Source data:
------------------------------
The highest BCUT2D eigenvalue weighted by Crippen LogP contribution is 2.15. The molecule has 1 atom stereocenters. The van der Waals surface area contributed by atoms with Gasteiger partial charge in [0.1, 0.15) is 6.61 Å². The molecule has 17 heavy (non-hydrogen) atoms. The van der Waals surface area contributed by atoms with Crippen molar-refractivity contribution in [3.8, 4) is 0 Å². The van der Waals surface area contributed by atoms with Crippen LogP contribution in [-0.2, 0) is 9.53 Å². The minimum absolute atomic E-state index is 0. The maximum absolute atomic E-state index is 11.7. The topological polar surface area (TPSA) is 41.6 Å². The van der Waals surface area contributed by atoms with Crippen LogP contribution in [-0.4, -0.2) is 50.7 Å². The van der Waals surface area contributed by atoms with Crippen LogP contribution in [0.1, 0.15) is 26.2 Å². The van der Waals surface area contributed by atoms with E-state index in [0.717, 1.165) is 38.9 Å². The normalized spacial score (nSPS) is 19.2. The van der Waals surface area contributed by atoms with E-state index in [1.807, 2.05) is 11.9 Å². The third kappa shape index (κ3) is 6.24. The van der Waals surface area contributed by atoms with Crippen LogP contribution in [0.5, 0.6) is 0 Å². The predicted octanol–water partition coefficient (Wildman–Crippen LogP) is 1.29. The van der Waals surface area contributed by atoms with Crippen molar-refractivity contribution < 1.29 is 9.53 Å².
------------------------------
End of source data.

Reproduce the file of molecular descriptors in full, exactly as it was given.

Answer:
The highest BCUT2D eigenvalue weighted by Crippen LogP contribution is 2.15. The molecule has 1 atom stereocenters. The van der Waals surface area contributed by atoms with Gasteiger partial charge in [0.1, 0.15) is 6.61 Å². The molecule has 17 heavy (non-hydrogen) atoms. The van der Waals surface area contributed by atoms with Crippen molar-refractivity contribution in [3.8, 4) is 0 Å². The van der Waals surface area contributed by atoms with Crippen LogP contribution in [-0.2, 0) is 9.53 Å². The minimum absolute atomic E-state index is 0. The maximum absolute atomic E-state index is 11.7. The topological polar surface area (TPSA) is 41.6 Å². The van der Waals surface area contributed by atoms with Crippen LogP contribution in [-0.4, -0.2) is 50.7 Å². The van der Waals surface area contributed by atoms with Crippen LogP contribution in [0.1, 0.15) is 26.2 Å². The van der Waals surface area contributed by atoms with E-state index in [0.717, 1.165) is 38.9 Å². The normalized spacial score (nSPS) is 19.2. The van der Waals surface area contributed by atoms with E-state index in [1.807, 2.05) is 11.9 Å². The third kappa shape index (κ3) is 6.24. The van der Waals surface area contributed by atoms with Crippen LogP contribution in [0.5, 0.6) is 0 Å². The predicted octanol–water partition coefficient (Wildman–Crippen LogP) is 1.29. The van der Waals surface area contributed by atoms with Crippen molar-refractivity contribution < 1.29 is 9.53 Å².